Summary List Placement
A new fund, from Deerfield’s Alex Karnal and Bridgewater’s Brian Kreiter, is jumping on the hybrid train.
Braidwell — which sources say is still in the early days of getting set up and meeting with potential backers — will focus on healthcare and life sciences companies that are both public and private.
Karnal, who played quarterback for MIT’s football team while in college, is set to be the brains behind the investing for the firm, while Kreiter, who was the chief operating officer for Ray Dalio’s Bridgewater for over a year, will helm the business side of the firm.
Karnal joined Deerfield in 2005, eventually rising to partner and managing director at the $14 billion healthcare fund. Kreiter’s departure meanwhile was a part of the big management shake-up at Bridgewater earlier this year, when Nir Bar Dea was promoted to deputy CEO under David McCormick and the firm announced the formation of an investment committee.
Sources tell Insider that Amina Abrahams and Sommer Chatwin will also be directors at Braidwell. Abrahams had been the chief financial officer at Brightline Capital for seven years, while Chatwin worked with Kreiter at Bridgewater as the chief of staff for the COO.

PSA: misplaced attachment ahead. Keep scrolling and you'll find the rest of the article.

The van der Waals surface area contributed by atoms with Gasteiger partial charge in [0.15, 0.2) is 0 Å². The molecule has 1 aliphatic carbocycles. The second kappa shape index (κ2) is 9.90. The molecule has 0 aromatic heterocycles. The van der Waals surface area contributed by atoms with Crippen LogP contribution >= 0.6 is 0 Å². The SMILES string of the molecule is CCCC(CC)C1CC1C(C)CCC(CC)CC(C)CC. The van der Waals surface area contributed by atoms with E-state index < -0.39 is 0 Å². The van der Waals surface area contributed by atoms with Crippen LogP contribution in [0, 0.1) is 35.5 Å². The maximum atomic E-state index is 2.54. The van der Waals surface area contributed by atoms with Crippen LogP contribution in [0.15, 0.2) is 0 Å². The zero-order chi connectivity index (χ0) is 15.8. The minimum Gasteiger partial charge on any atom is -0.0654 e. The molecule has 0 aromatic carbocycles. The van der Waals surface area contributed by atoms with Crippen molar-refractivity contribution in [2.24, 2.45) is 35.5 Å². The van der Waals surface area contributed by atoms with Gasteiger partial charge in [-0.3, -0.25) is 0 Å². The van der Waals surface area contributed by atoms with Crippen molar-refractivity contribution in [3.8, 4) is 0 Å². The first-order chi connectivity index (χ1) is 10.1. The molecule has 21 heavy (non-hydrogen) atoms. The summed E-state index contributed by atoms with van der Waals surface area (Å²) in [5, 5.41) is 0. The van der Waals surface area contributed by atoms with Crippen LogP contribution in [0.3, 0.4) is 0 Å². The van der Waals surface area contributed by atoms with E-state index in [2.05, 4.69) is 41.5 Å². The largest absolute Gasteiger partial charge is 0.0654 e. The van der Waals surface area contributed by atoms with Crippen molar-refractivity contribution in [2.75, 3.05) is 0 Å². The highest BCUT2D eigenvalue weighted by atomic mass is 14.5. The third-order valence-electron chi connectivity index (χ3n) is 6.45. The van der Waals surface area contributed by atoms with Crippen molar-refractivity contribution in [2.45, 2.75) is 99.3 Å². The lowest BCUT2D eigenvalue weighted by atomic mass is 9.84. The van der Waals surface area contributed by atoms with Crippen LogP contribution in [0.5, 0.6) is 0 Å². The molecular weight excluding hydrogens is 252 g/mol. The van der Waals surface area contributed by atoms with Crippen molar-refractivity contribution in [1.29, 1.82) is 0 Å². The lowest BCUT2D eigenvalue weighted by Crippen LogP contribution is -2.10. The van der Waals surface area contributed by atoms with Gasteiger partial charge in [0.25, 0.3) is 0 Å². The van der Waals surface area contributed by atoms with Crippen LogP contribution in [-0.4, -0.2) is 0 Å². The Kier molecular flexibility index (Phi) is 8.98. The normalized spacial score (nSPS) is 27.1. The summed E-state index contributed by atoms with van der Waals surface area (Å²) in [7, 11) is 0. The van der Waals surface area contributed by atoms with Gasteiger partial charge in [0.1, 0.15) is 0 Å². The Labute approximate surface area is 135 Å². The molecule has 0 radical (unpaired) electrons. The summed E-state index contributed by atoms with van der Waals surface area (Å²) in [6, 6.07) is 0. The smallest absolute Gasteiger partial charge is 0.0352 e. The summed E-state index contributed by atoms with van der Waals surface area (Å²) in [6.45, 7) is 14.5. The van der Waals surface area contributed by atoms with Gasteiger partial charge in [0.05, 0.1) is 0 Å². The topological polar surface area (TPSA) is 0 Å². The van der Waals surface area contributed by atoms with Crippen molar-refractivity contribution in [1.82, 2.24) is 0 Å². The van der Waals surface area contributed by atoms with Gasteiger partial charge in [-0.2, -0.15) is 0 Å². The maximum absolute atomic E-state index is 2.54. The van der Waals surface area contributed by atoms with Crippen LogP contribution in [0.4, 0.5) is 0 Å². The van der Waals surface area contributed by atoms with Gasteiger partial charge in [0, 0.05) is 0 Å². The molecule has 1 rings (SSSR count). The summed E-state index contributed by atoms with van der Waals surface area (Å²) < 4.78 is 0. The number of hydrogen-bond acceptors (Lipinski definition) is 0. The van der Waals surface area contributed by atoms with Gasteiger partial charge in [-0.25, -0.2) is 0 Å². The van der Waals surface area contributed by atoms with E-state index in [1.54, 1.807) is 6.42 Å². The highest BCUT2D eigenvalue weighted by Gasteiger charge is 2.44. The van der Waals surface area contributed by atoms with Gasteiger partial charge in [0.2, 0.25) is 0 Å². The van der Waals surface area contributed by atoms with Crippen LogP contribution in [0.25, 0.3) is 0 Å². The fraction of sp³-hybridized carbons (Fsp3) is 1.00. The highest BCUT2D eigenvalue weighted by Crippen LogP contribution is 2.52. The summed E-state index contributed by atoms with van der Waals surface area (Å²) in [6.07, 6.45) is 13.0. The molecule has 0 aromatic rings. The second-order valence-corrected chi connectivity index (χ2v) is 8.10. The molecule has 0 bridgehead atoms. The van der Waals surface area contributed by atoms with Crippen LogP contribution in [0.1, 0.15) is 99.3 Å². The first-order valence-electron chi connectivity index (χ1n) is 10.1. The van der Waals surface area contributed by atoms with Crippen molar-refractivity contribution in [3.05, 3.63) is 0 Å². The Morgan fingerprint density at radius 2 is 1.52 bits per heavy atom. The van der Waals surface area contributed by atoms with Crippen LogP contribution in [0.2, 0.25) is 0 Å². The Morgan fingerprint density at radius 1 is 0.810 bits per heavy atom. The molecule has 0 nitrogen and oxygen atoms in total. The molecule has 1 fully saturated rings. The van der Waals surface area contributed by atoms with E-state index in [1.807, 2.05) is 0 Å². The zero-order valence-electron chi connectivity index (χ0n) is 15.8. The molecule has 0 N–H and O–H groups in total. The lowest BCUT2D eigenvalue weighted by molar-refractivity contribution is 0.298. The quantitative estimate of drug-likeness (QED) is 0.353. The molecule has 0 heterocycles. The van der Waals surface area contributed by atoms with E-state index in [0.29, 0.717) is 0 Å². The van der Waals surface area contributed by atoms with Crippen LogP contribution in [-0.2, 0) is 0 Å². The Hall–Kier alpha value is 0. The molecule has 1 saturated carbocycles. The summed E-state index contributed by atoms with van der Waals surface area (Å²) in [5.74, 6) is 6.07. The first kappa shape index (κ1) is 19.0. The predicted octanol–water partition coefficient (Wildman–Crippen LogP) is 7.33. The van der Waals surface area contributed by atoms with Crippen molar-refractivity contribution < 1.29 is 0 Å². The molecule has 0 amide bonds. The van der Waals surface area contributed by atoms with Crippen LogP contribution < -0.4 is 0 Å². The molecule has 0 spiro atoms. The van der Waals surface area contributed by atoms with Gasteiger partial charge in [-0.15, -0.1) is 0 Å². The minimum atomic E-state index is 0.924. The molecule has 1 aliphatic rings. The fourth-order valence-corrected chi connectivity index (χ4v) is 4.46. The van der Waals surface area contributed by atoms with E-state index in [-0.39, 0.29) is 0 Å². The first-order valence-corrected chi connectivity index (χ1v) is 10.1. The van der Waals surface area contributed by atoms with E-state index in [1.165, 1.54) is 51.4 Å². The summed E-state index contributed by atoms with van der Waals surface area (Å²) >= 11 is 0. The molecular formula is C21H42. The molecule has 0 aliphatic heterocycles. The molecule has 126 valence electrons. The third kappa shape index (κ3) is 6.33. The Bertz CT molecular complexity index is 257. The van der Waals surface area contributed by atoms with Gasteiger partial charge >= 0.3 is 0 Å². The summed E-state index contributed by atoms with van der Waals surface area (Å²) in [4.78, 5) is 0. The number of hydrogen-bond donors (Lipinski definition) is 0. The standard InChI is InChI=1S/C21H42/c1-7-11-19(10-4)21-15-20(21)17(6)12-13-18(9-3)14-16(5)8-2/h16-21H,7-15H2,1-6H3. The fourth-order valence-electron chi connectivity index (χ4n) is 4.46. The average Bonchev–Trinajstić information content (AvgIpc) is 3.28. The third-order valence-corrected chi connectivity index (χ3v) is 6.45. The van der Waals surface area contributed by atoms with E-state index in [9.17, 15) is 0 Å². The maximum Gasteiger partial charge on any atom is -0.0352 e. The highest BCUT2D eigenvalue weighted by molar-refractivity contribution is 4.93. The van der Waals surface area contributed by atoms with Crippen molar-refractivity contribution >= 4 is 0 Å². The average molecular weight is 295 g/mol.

Blending stock picking with venture capital bets
As valuations in the private markets continue to go up, more and more managers that would have traditionally played only in public equities have invested in start-ups and unicorns, and Braidwell is no different.
Private companies in the healthcare, biotech, and life sciences space have been a particular focus for hedge funds. Perceptive Advisors has pumped money into start-ups and launched four SPACs to take certain companies public. Chase Coleman’s Tiger Global has invested $1.7 billion since November into digital health start-ups.
Private market investing is not limited to established managers either. New fund Vetamer Capital, a San Francisco-based hedge fund from Lone Pine veteran Paul Eisenstein, is investing across public and private fintech companies, and has already made three private bets this year, including UK-based neobank Monzo. Tiger Cubs in general have been big players in privates, with managers like D1 Capital, Coatue Management, and Viking Global Advisors all involved in funding rounds for well-known start-ups.
While private investments are often considered riskier than more capitalized public companies, the largest private companies can offer a buffer to market volatility thanks to their illiquid status. D1, for instance, lost 20% in January thanks to a short bet against AMC, which was targeted by Reddit retail traders, but its overall portfolio was never in serious danger like Melvin’s partially thanks to its large private book.
For other managers, the risk is worth the return. In DoorDash’s IPO, for example, mutual funds like Fidelity and T. Rowe Price were immediate winners.